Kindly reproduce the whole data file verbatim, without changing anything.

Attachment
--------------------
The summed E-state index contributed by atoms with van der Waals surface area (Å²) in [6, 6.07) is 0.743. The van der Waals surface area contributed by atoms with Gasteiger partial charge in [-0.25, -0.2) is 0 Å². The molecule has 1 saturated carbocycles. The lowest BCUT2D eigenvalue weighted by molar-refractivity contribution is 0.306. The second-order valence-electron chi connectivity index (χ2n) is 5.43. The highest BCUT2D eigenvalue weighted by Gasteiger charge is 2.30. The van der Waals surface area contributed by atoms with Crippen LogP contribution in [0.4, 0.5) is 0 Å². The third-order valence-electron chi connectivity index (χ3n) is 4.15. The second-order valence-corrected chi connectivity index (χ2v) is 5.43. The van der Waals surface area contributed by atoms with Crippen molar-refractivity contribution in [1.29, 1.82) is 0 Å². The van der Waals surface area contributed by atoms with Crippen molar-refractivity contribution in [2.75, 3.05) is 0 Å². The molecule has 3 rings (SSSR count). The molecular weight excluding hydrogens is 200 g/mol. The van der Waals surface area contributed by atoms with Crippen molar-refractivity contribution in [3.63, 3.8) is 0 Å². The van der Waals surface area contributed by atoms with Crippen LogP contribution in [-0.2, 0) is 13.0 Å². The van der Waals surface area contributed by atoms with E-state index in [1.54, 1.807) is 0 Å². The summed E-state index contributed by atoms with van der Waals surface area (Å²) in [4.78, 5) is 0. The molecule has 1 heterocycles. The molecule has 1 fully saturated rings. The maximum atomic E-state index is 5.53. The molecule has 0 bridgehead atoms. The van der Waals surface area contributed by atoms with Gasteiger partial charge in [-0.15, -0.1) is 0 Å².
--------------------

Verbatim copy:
The summed E-state index contributed by atoms with van der Waals surface area (Å²) in [6, 6.07) is 0.743. The van der Waals surface area contributed by atoms with Gasteiger partial charge in [-0.25, -0.2) is 0 Å². The molecule has 1 saturated carbocycles. The lowest BCUT2D eigenvalue weighted by molar-refractivity contribution is 0.306. The second-order valence-electron chi connectivity index (χ2n) is 5.43. The highest BCUT2D eigenvalue weighted by Gasteiger charge is 2.30. The van der Waals surface area contributed by atoms with Crippen LogP contribution in [0.4, 0.5) is 0 Å². The third-order valence-electron chi connectivity index (χ3n) is 4.15. The second-order valence-corrected chi connectivity index (χ2v) is 5.43. The van der Waals surface area contributed by atoms with Crippen molar-refractivity contribution in [1.29, 1.82) is 0 Å². The van der Waals surface area contributed by atoms with Crippen molar-refractivity contribution in [2.75, 3.05) is 0 Å². The molecule has 3 rings (SSSR count). The molecular weight excluding hydrogens is 200 g/mol. The van der Waals surface area contributed by atoms with Crippen molar-refractivity contribution in [3.63, 3.8) is 0 Å². The van der Waals surface area contributed by atoms with Crippen LogP contribution in [-0.2, 0) is 13.0 Å². The van der Waals surface area contributed by atoms with E-state index in [1.54, 1.807) is 0 Å². The summed E-state index contributed by atoms with van der Waals surface area (Å²) in [4.78, 5) is 0. The molecule has 1 heterocycles. The molecule has 1 fully saturated rings. The maximum atomic E-state index is 5.53. The molecule has 0 bridgehead atoms. The van der Waals surface area contributed by atoms with Gasteiger partial charge in [-0.15, -0.1) is 0 Å².